Psychotherapists differ over how much consideration ought to be given to the cultural beliefs and social background of their clients within the therapy.
In intercultural psychotherapy however these are accepted as valid and essential aspects of a client’s identity and worthy of being understood and respected by the Psychotherapist during the therapy.
In an increasingly mobile world, problems of alienation and estrangement frequently arise when individuals believe they do not share the class, family, regional or religious background or value system of the people around them. Intractable cultural labels are given in our society to these differences, perceived by individuals as ‘not-me’ or ‘other’.
This psychotherapy acknowledges the impact of cultural and ethnic difference as well as minority status on the mental health of individuals.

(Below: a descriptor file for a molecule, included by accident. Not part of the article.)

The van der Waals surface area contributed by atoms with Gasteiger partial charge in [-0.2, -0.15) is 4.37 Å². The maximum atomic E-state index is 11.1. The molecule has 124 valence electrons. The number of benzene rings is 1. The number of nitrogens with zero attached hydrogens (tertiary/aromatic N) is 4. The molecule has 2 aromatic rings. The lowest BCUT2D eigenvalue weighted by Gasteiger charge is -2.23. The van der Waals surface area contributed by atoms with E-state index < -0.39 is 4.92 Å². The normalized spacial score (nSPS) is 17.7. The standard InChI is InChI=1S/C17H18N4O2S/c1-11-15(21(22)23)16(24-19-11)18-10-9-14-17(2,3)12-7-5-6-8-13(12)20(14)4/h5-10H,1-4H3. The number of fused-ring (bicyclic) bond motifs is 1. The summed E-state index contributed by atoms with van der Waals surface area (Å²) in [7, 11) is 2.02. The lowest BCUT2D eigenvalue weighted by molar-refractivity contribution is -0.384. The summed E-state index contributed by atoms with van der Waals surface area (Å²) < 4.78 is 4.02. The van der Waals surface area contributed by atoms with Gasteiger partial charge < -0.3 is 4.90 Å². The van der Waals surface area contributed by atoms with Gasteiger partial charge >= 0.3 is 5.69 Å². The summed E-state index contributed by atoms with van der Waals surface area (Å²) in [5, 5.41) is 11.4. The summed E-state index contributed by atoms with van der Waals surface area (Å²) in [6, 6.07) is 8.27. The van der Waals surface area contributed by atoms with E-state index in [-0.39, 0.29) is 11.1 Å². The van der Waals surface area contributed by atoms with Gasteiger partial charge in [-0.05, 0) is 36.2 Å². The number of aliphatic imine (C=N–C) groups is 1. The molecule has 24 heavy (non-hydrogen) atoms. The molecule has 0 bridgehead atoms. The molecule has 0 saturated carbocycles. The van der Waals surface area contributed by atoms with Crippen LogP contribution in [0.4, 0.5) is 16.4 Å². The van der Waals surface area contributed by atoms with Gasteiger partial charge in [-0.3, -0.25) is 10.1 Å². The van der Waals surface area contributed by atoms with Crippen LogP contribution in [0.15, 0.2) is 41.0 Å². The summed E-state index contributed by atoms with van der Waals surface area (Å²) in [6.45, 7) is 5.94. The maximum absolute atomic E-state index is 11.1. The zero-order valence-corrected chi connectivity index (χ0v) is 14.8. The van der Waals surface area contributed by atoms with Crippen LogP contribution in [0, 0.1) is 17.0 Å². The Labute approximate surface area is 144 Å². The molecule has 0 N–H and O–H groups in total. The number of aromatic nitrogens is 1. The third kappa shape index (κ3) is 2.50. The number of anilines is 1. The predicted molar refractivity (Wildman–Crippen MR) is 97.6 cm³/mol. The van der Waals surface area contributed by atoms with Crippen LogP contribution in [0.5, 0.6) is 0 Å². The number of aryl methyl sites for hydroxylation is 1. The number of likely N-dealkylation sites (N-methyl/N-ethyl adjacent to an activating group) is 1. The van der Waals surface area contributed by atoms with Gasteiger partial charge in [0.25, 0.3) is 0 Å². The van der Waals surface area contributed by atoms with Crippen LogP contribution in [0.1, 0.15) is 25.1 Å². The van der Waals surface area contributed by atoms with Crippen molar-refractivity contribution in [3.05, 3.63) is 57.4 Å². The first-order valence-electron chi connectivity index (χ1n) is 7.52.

Individuals from ethnic minorities, visiting students, temporary or permanent migrants to Britain are often treated as members of particular racial, religious, regional or cultural groups and struggle for acknowledgement of their unique individual identities.
One way of adapting is by inventing new identities and new ways of behaving. But these can often create clashes and contradictions. Severe strains on the integrity of one’s personality can sometimes lead to breakdowns in vulnerable individuals.
My practice incorporates an awareness of these cultural contexts, dynamics and meanings to which I am especially attuned, both as a psychotherapist, a social anthropologist and as someone who has moved from one culture to another.
Psychotherapy being a ‘talking therapy’ might discourage people who are not fluent in the English language. However my approach is to treat language as just one of the ways in which people communicate with one another. Silence and body language are equally powerful means of communication to which I pay great attention.